Packers take backup QB appraisal to St. Louis
ST. LOUIS – The heavy downpours in Nashville last Saturday muddled the Green Bay Packers' first assessment of their backup quarterback situation in a 20-16 loss to the Tennessee Titans.
A glance over the stat sheet shows Scott Tolzien (8-of-12 for 124 yards) besting veteran incumbent Matt Flynn (5-of-10 for 49 yards) despite seeing seven fewer offensive reps (30-23).
However, what it doesn't say is how Flynn dealt with the Titans' defensive starters for three series and a relentless storm that drew a flash-flood warning from the National Weather service.
As the rain began to taper, Tolzien was able to challenge the second level of the Titans' defense more than Flynn, who didn't complete a pass more than 10 yards.
After a messy night in Nashville, the Packers should get a more accurate gauge of their lot today inside the Edward Jones Dome in St. Louis. Coach Mike McCarthy wouldn't say whether Flynn or Tolzien would work first after starting quarterback Aaron Rodgers' exits, but both should see extensive playing time.
"It's one of those games you wish you had no weather issues out there so you could get a good evaluation of everybody but that wasn't the case," quarterbacks coach Alex Van Pelt said. "It will be good to be able to really see what guys can do."
Van Pelt agreed the quarterback competition likely will take every second of training camp to sort out. They'll take that scenario over last year when B.J. Coleman's struggles resulted in the Packers dusting off Vince Young to challenge Graham Harrell for the backup duties.
The end result was Flynn and Tolzien arriving in Green Bay under less than ideal circumstances. Tolzien was signed to the practice squad after final cuts, only to be promoted seven weeks later when Rodgers broke his collarbone.
Flynn saved the Packers' season with his November return. He supplanted Tolzien as starter and went 2-2-1 in games he finished.
The competition seemed to be narrowing during the offseason program until Tolzien got off to a slow start to camp. However, the coaching staff believes they've seen him turn a corner since the team's Family Night practice on Aug. 2.
"I like the rhythm in the passing game right now, the ball is coming out of his hand," Van Pelt said. "He's playing fast through his reads, through his check downs. That's something we've worked on so that was good to see."
The elephant in the room is whether the Packers would consider keeping three quarterbacks on the roster with Tolzien no longer eligible for the practice squad.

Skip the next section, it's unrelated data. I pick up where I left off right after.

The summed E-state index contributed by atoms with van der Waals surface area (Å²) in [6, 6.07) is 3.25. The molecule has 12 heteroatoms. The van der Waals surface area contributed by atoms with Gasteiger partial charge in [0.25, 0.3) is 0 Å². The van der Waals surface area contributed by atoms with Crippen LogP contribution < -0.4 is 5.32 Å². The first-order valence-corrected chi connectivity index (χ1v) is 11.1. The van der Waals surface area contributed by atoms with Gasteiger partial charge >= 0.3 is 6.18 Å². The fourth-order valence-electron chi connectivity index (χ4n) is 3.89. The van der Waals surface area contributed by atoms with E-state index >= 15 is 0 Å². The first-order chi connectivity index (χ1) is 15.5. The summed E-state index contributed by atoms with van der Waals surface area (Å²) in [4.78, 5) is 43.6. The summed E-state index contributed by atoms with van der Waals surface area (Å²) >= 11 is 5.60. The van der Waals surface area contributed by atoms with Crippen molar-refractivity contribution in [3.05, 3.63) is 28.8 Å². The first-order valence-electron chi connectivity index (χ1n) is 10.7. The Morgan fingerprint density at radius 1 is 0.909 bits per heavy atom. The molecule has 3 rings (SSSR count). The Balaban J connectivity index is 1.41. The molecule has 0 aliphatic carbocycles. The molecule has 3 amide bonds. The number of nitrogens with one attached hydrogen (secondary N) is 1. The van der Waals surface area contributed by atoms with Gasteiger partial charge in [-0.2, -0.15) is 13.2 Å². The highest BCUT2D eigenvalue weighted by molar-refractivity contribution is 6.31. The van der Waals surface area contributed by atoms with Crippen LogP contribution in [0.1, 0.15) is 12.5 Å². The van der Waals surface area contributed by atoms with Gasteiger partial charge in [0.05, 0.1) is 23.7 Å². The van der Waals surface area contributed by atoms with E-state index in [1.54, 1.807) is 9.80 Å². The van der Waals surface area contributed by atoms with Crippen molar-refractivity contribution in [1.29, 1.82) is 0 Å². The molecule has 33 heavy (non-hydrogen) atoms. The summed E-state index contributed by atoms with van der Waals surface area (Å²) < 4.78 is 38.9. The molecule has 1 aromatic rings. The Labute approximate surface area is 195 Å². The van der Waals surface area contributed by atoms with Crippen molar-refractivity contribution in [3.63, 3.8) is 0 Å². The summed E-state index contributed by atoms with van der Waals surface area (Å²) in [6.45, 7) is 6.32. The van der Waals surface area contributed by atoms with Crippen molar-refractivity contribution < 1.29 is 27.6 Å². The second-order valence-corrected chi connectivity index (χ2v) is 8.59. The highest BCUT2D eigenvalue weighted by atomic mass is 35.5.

McCarthy says he has no problems doing so, but the Packers haven't started the season with three on the active roster since 2008 when Flynn won the backup job behind Rodgers over second-round rookie Brian Brohm.
The Packers have a backup plan if they should choose only one. They signed Boston College quarterback Chase Rettig following the draft for a small bonus. He worked three series in the fourth quarter last Saturday, but struggled.
He completed one pass for 10 yards to tight end Justin Perillo and was sacked twice. He failed to lead the offense into the end zone on the final drive.
Both Flynn and Tolzien have their virtues. Today, they face another test awaits in St. Louis with Rodgers likely only to see a handful of snaps.
"I have no idea," said Flynn of the possibility of keeping three quarterbacks. "It's hard to say, I was telling somebody this the other day, there's a lot of depth on this team. It's something that you can't really think about. You've got to go in there with the attitude that you're to be there guy."
The Packers' apparent preference to limit Eddie Lacy's preseason workload likely means another heavy dose of reserve running backs.
Veteran James Starks worked only one series last week, but impressed the coaching staff with his six carries for 49 yards on the offense's opening drive, which included a 20-yard touchdown run.
Lacy and Starks combined for more than 2,000 rushing yards a year ago, triggering the Packers to bring back the 2010 sixth-round pick on a two-year, $3.1 million deal.
"Midseason form," running backs coach Sam Gash said. "The guy looks good. Every day, he looks good. He's conscientious, getting every play and learning what he has to learn. He's being a good pro."
Tennessee rookie Rajion Neal, who had five carries for 39 yards against the Titans, didn't travel with the team because of a knee sprain.
DuJuan Harris, Michael Hill and rookie LaDarius Perkins should each see plenty of snaps. Harris and Perkins each have something to prove after combining for 18 carries for 36 yards in Tennessee.
Expect to see a lot of third-year outside linebacker Nick Perry against the St. Louis after playing the eighth-most snaps (26) of any defensive player a week ago.
Still, Perry largely went unnoticed against the Titans. He combined on one tackle.
Clay Matthews' return to healthy and Julius Peppers' signing takes some of the burden off of the former first-round pick, who played the end of last year on an injured foot and knee.
However, the Packers want to see more. He missed the entire offseason program due to the injuries and is still trying to carve out a role in the reshaped defense.
"The more reps we can get Nick, the better," defensive coordinator Dom Capers said. "He'd missed the offseason with the injury and it was good to see him out there. I thought he did some good things. I'm hoping we can get him as many, if not more reps this week. I'm hoping he takes another step this week.